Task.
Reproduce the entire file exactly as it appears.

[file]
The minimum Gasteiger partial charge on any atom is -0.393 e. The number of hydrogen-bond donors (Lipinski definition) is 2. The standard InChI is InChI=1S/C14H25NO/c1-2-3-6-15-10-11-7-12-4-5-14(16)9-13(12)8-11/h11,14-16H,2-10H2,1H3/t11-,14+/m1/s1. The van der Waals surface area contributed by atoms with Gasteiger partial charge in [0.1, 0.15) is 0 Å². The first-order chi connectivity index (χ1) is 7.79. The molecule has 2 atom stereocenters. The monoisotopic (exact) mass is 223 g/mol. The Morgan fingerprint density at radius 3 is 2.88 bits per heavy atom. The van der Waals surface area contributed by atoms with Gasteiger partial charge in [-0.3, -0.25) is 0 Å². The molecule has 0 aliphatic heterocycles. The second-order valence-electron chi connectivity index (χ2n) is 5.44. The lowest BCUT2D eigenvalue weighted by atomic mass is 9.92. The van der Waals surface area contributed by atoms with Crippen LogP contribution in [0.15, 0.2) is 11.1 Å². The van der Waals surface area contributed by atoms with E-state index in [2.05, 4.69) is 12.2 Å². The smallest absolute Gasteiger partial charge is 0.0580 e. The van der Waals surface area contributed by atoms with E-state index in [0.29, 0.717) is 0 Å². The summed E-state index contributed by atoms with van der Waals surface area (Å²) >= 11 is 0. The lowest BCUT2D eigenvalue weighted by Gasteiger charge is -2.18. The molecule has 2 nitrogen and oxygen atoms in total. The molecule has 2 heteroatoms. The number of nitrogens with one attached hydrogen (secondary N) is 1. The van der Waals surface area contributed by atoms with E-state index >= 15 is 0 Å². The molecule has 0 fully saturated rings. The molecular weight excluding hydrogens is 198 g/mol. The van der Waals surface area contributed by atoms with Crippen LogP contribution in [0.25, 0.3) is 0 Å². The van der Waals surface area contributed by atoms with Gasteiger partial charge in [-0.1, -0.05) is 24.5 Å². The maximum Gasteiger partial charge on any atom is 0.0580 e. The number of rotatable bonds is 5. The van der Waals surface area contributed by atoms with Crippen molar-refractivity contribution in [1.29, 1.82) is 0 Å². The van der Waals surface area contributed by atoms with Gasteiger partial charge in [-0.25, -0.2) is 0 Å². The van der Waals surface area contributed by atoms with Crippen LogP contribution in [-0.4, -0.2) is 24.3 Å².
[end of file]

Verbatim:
The minimum Gasteiger partial charge on any atom is -0.393 e. The number of hydrogen-bond donors (Lipinski definition) is 2. The standard InChI is InChI=1S/C14H25NO/c1-2-3-6-15-10-11-7-12-4-5-14(16)9-13(12)8-11/h11,14-16H,2-10H2,1H3/t11-,14+/m1/s1. The van der Waals surface area contributed by atoms with Gasteiger partial charge in [0.1, 0.15) is 0 Å². The first-order chi connectivity index (χ1) is 7.79. The molecule has 2 atom stereocenters. The monoisotopic (exact) mass is 223 g/mol. The Morgan fingerprint density at radius 3 is 2.88 bits per heavy atom. The van der Waals surface area contributed by atoms with Gasteiger partial charge in [-0.3, -0.25) is 0 Å². The molecule has 0 aliphatic heterocycles. The second-order valence-electron chi connectivity index (χ2n) is 5.44. The lowest BCUT2D eigenvalue weighted by atomic mass is 9.92. The van der Waals surface area contributed by atoms with Crippen LogP contribution in [0.15, 0.2) is 11.1 Å². The van der Waals surface area contributed by atoms with E-state index in [2.05, 4.69) is 12.2 Å². The smallest absolute Gasteiger partial charge is 0.0580 e. The van der Waals surface area contributed by atoms with E-state index in [0.29, 0.717) is 0 Å². The summed E-state index contributed by atoms with van der Waals surface area (Å²) >= 11 is 0. The lowest BCUT2D eigenvalue weighted by Gasteiger charge is -2.18. The molecule has 2 nitrogen and oxygen atoms in total. The molecule has 2 heteroatoms. The number of nitrogens with one attached hydrogen (secondary N) is 1. The van der Waals surface area contributed by atoms with E-state index >= 15 is 0 Å². The molecule has 0 fully saturated rings. The molecular weight excluding hydrogens is 198 g/mol. The van der Waals surface area contributed by atoms with Crippen LogP contribution in [0.25, 0.3) is 0 Å². The van der Waals surface area contributed by atoms with Gasteiger partial charge in [-0.1, -0.05) is 24.5 Å². The maximum Gasteiger partial charge on any atom is 0.0580 e. The number of rotatable bonds is 5. The van der Waals surface area contributed by atoms with Crippen molar-refractivity contribution in [1.29, 1.82) is 0 Å². The van der Waals surface area contributed by atoms with Gasteiger partial charge in [-0.25, -0.2) is 0 Å². The van der Waals surface area contributed by atoms with Crippen LogP contribution in [-0.4, -0.2) is 24.3 Å².